In response, Ghazarian stated, “We’ve given all we have to give. We want the border open.” Asked whether theU.S.can encourageTurkeyto open the border and place the blame onArmeniato appeaseBaku, Evans stated, “This is a problem of post-Soviet era. They’d just send the problem toMoscowbefore. There weren’t institutions of problem solving here. The Minsk Group will not impose a solution andAmericacan’t tellTurkeywhat to do.” He went on to argue that the first step should be diplomatic relations withTurkey. “No one is doing anyone a favor by having diplomatic relations – it doesn’t mean friendly. TheU.S.had diplomatic relations with Stalinist Russia with the goal of defeating Hitler.GreeceandTurkeyhave full diplomatic relations despite ongoing border issues.”

In response to patriotic comments from an audience member, who was three years of age whenArmeniacelebrated its independence from theSoviet Union, Evans noted that this may be the age of the small state, calling outSingaporeas an example of a special environment. He continued to say, “You’re the independence generation. You’ve grown up with the internet. You are creating new ways of doing things.”

Weekly correspondent


  1. I wish to be educated  on Ms. Ghazarian´s and I quote¨we want the border open¨.What  merits  does  that bode.
    If  I may clarify a few  facts:- Even with border closed BIZness  has been going on between -especially-eager Armenians and Turkish small BIZnessmen.
    Other  than  that I wish to state the blockade imposed  by both Azerbaijan and Turkey on Armenia was  an act  of war as per  many experts. They closed   them and they should be prompted  to open up by EU. The U.S. and RF.It  is not  of our incumbency.
    They should reprimand  and place sanctions  on those who excercise  such bellicose
    acts.  And  finally…
    It is apparent  from what  the good  ex-Ambassador  then added and I quote¨America can´t tell Turkey what to do¨, our two neighbour states(one  nation, according to them)is not at all well disposesd towards  Republic  of Armenia and Armenians.
    Reason  of course  is obvious  and crystal clear. Armenia and Armenians world wide  should give up their demands  for Genocide Recognition ,any claims thereto attached.
    Thence,  said ¨public  forum¨ other  than some other  discussing current international issues , progress  in newly re independent Armenia, could not  and cannot intervene  in the soften  up so to say, the very petrified  relations  between Armenians  and Turks.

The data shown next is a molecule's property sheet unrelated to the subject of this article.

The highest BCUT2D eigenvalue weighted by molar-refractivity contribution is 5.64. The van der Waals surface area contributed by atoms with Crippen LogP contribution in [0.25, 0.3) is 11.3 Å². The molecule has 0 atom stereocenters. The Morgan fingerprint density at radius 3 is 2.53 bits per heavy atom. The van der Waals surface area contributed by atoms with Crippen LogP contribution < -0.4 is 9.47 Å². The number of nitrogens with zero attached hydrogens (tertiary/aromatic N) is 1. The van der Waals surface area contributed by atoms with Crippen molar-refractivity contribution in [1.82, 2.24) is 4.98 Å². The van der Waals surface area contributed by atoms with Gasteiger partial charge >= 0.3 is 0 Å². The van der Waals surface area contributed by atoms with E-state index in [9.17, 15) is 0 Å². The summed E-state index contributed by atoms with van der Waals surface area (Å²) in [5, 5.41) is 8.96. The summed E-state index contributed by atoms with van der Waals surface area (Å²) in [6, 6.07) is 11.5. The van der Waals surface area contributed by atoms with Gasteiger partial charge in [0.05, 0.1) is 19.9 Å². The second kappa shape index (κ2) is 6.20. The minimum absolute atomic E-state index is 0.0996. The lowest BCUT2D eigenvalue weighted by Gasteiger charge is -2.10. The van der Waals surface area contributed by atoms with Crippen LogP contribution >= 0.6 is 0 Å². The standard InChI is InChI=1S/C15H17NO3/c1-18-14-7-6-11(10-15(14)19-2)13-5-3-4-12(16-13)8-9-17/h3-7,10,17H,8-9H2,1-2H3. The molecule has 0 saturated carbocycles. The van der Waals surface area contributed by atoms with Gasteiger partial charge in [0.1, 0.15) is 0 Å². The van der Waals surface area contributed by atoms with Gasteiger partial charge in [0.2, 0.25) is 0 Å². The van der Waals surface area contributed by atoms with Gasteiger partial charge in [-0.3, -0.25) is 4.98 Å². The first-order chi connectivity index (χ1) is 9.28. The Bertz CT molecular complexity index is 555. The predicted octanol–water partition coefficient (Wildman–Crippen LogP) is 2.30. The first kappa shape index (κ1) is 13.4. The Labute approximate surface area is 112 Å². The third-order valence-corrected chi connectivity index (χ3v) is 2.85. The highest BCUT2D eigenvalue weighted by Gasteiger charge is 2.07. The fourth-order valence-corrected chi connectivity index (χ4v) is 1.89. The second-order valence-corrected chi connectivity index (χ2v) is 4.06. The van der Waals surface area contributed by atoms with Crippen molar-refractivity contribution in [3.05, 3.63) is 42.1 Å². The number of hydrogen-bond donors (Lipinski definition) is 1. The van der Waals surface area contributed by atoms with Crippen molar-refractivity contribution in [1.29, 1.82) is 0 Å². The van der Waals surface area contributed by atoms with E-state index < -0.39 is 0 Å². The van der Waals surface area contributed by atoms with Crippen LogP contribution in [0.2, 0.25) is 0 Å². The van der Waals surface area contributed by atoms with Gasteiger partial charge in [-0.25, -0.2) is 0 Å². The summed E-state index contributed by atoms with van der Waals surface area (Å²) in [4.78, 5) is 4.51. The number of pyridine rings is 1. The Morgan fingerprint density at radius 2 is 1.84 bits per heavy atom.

Untill such time  that latter will follow  its antagonistic  stance and not accept  culpability ,no real solutions  can be expected.
    I believe  Armenia and Armenians   had  much better search for normal relations with normal  states,with no blood issues on their hands and establish  many  more diplomatic relations  with others.
    As to economic  and commercial relations,Armenia  is  on the right track,developing  as  much as it can with all well disposed  countries  with  her and will thus by and by forge  ahead. Especially  if  the Govt. in Yerevan takes  up the Armenia-Diaspora relation enhancement  SERIOUSLY.
    This   can  easily surpass the supposed  advantages  of Bizness with great Turkey,once  well developed  and Diaspora(s),at  least  the 5  main ones permanent Delegates in RA  Ministry  of Diaspora.N.& S.Amdericas,EU.RF and Middle East. On spot cooperation. 

  2. “Other  than  that I wish to state the blockade imposed  by both Azerbaijan and Turkey on Armenia was  an act  of war as per  many experts. They closed   them and they should be prompted  to open up by EU. The U.S. and RF.It  is not  of our incumbency.
    They should reprimand  and place sanctions  on those who excercise  such bellicose

    I agree with you, Baron Palandjian.

  3. David Boyajian,is it ,
    Please don´t Baron me -that in Europe would imply I ´m a nobleman…by the by,am in a better mood and am half kidding. Anyhow, something happened today near the Armenian town Vanadzor-route that winds up to either Georgian or Turkish border ,there was a Landslide and it was on Armenian H1 T.V. channel. One truck went down and was updowned,wheels showing up above water,for it was a river down there below. Luckily a few other much larger trucks and cars etc., diverted their way and were saved. However 5 persons mising so far.
    Now I´m not trying to describe this in vivid colours,that is not my business, the news people do that quite efficiently. What I noted, I´m very inquisitive and meticulous that wise. Well..I saw two very long Toikish(turkish) Transport tucks, with their transport company NAMES well distinguishable on them. Like NAKLIAT, means Transport etc.,,
    Thus, my previous above post as to BIZness being conducted b etgween Armenian and Turkish Biznessmen is a much bigger scale that I was imagining. I tell you huge 18 or 24 wheel LONG TRUCKS….
    Therefore the border opening NOISE is to mislead people.IT IS IN FACT OPEN!!!